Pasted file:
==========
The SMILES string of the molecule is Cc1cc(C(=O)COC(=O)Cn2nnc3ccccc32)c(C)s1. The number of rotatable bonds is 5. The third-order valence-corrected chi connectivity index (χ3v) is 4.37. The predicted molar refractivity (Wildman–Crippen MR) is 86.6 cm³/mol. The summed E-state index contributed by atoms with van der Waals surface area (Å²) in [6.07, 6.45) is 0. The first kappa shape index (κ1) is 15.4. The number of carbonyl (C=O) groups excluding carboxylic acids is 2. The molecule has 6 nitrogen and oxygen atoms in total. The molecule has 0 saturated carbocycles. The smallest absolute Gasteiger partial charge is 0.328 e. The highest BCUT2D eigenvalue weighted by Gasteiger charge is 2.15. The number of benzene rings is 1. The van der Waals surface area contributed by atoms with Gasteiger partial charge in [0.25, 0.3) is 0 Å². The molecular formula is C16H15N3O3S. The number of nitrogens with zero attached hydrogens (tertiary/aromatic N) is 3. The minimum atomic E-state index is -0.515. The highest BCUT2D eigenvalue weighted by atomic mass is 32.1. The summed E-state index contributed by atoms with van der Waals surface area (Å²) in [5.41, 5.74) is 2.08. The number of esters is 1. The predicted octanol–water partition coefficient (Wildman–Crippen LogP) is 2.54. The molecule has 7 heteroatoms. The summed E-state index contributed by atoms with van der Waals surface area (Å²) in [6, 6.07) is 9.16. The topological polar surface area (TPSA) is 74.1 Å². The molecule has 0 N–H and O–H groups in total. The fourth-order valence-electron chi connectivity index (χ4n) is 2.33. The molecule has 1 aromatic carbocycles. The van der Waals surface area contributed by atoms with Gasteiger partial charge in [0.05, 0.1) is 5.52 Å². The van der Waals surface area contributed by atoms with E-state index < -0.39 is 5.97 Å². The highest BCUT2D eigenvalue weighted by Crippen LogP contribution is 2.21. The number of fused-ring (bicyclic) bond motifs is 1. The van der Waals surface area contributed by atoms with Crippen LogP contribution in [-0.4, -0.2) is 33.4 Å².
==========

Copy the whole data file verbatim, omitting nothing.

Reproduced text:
The SMILES string of the molecule is Cc1cc(C(=O)COC(=O)Cn2nnc3ccccc32)c(C)s1. The number of rotatable bonds is 5. The third-order valence-corrected chi connectivity index (χ3v) is 4.37. The predicted molar refractivity (Wildman–Crippen MR) is 86.6 cm³/mol. The summed E-state index contributed by atoms with van der Waals surface area (Å²) in [6.07, 6.45) is 0. The first kappa shape index (κ1) is 15.4. The number of carbonyl (C=O) groups excluding carboxylic acids is 2. The molecule has 6 nitrogen and oxygen atoms in total. The molecule has 0 saturated carbocycles. The smallest absolute Gasteiger partial charge is 0.328 e. The highest BCUT2D eigenvalue weighted by Gasteiger charge is 2.15. The number of benzene rings is 1. The van der Waals surface area contributed by atoms with Gasteiger partial charge in [0.25, 0.3) is 0 Å². The molecular formula is C16H15N3O3S. The number of nitrogens with zero attached hydrogens (tertiary/aromatic N) is 3. The minimum atomic E-state index is -0.515. The highest BCUT2D eigenvalue weighted by atomic mass is 32.1. The summed E-state index contributed by atoms with van der Waals surface area (Å²) in [5.41, 5.74) is 2.08. The number of esters is 1. The predicted octanol–water partition coefficient (Wildman–Crippen LogP) is 2.54. The molecule has 7 heteroatoms. The summed E-state index contributed by atoms with van der Waals surface area (Å²) in [6, 6.07) is 9.16. The topological polar surface area (TPSA) is 74.1 Å². The molecule has 0 N–H and O–H groups in total. The fourth-order valence-electron chi connectivity index (χ4n) is 2.33. The molecule has 1 aromatic carbocycles. The van der Waals surface area contributed by atoms with Gasteiger partial charge in [0.05, 0.1) is 5.52 Å². The van der Waals surface area contributed by atoms with E-state index < -0.39 is 5.97 Å². The highest BCUT2D eigenvalue weighted by Crippen LogP contribution is 2.21. The number of fused-ring (bicyclic) bond motifs is 1. The van der Waals surface area contributed by atoms with Crippen LogP contribution in [-0.4, -0.2) is 33.4 Å².